Tight end Zach Ertz has no issue suiting up and performing – no, thriving – in front of nearly 70,000 fans at Lincoln Financial Field on gameday. Back in February, he caught the Super Bowl-winning touchdown in front of over 67,000 inside U.S. Bank Stadium and another 103 million watching on televisions around the world.

On Thursday night, however, Ertz was pushed out of his comfort zone as he addressed the crowd of nearly 400 guests at the City of Love Event at Lincoln Financial Field to kick off the Philadelphia launch of the Ertz Family Foundation, which he started earlier this year with his wife, Julie.

Fortunately for Ertz, his play has been doing plenty of talking on the field in 2018.

"I think I've said it since I got here six years ago, surprisingly. I want to be the guy on third down. I want to be the guy in the red zone. I want to be the guy when our backs are up against the wall, I want to be the guy they go to. And fortunately, this past week they did," Ertz said of his seven-catch, 91-yard, and one-touchdown performance in last week's must-win game against the Giants. "I just try always to make the most of my opportunities. It's not going to be perfect. There are plays I want to have back just like every week."

The Pro Bowl tight end is having a season for the ages. In just 11 games, he's already set career highs with 84 receptions and 895 yards. The 84 receptions lead all NFL tight ends and rank tied for third in the entire league, behind only wide receivers Adam Thielen (93) and Michael Thomas (86). The 895 yards pace all NFC tight ends.

Ertz is on track to shatter the Eagles' record for most catches in a single season. The current mark is held by Eagles Hall of Fame running back Brian Westbrook who had 90 in 2007. With two career games of 13 or more catches against Washington, this week's opponent, that record could belong to Ertz by Monday night.

The NFL's all-time record for most receptions in a season by a tight end is within striking distance. It's owned by someone who will be at Lincoln Financial Field for the game. Former Dallas tight end Jason Witten, who is now an analyst for Monday Night Football, hauled in 110 catches in the 2010 season. If Ertz maintains his current pace of 7.6 catches per game, he'll end the season with 122.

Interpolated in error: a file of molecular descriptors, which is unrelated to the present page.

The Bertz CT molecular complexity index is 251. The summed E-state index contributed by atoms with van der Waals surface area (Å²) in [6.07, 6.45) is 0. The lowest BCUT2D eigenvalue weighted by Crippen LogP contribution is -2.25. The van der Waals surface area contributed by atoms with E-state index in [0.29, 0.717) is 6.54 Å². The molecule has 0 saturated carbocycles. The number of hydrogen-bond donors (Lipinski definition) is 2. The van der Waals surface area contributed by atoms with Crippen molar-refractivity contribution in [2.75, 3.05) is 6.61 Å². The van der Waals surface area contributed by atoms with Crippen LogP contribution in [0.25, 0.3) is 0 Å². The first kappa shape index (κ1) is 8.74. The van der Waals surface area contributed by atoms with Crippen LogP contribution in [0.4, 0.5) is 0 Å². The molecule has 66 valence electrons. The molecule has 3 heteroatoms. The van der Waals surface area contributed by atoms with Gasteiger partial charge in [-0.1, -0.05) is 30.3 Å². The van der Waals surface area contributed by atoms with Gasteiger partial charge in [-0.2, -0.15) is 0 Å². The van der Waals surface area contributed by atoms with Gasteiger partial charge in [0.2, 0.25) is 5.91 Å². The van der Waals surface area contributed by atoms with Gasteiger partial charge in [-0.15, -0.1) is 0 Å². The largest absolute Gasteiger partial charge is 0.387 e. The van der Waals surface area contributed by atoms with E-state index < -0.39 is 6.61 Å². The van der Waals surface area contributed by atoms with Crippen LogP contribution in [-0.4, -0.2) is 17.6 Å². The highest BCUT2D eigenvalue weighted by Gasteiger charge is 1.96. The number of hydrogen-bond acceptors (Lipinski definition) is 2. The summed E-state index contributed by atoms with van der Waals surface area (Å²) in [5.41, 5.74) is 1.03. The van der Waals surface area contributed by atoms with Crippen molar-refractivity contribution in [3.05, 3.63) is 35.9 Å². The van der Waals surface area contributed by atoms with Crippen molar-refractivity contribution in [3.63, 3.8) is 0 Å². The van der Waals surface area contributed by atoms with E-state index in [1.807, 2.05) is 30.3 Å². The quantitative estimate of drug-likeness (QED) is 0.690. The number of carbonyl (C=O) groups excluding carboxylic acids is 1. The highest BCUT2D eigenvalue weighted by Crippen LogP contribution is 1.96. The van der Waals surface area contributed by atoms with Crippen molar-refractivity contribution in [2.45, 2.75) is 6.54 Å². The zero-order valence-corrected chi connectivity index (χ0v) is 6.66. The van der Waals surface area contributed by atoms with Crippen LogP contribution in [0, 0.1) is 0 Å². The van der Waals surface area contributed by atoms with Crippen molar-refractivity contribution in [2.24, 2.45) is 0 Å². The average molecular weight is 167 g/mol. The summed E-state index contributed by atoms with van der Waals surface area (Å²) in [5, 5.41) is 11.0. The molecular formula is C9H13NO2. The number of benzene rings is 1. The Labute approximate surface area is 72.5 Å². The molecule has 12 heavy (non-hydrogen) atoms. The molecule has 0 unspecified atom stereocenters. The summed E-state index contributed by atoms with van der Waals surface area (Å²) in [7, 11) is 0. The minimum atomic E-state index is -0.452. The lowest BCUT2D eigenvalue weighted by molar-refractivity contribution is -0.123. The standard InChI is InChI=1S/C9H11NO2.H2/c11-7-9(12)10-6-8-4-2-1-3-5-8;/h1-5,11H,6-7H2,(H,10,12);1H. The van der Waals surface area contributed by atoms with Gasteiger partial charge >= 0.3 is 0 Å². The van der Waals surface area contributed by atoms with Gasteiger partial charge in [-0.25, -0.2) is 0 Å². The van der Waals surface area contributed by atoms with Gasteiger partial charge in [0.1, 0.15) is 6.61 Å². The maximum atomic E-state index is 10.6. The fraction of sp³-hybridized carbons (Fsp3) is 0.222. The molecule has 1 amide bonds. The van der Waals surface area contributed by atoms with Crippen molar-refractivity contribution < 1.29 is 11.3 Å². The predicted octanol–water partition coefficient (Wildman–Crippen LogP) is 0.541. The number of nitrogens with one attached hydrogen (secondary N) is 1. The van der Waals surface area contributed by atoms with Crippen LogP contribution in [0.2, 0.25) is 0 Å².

And it's certainly possible. He set an Eagles record for most catches in a three-game span with 30 in the final three contests of the 2015 season. Over the last quarter of that year, Ertz had 450 receiving yards becoming just the second tight end (Jimmy Graham) to have at least that many yards in any four-game span since 2013.

"To see where he's at now, it's fun for me to watch," tight ends coach Justin Peelle said. "The demeanor and how much it means to him and how hard he works and how much important it is and all of those things that you wouldn't necessarily see unless you're with him throughout the season. He does a fantastic job. It's been a blast."

As productive as Ertz has been, it's really nothing new for the prolific 6-5, 250-pound go-to weapon. Since that 2015 season, Ertz has displayed impressive consistency by amassing at least 74 catches and 815 receiving yards each year.

Not satisfied with his 2017 campaign that resulted in the Super Bowl and his first Pro Bowl nomination, Ertz made a significant change in his weekly prep. He has not played a full 16-game regular season since 2014. He noticed that he was getting injured roughly during the same time each year, so he overhauled his in-season lifting program to change the amount of stress he puts on his body. Ertz feels better than he has at any point in his career going into games despite playing 95 percent of the snaps in 2018, easily the highest snap share of his Eagles tenure.

"Football is something that I love to do," Ertz said. "And football is a game that doesn't last forever, so I want to invest as much as I can, leave it all out there for these 10-15 years, however long my career is, so when I hang them up, I can say, 'Hey, I left it all out there. I wouldn't change a thing about it and I really have no regrets.' I think that's where the work ethic stems from because I don't want to look back when I'm done and say, 'Hey, I wish I did this or wish I did that.'"

 

Source: PhiladelphiaEagles | Chris McPherson | November 30, 2018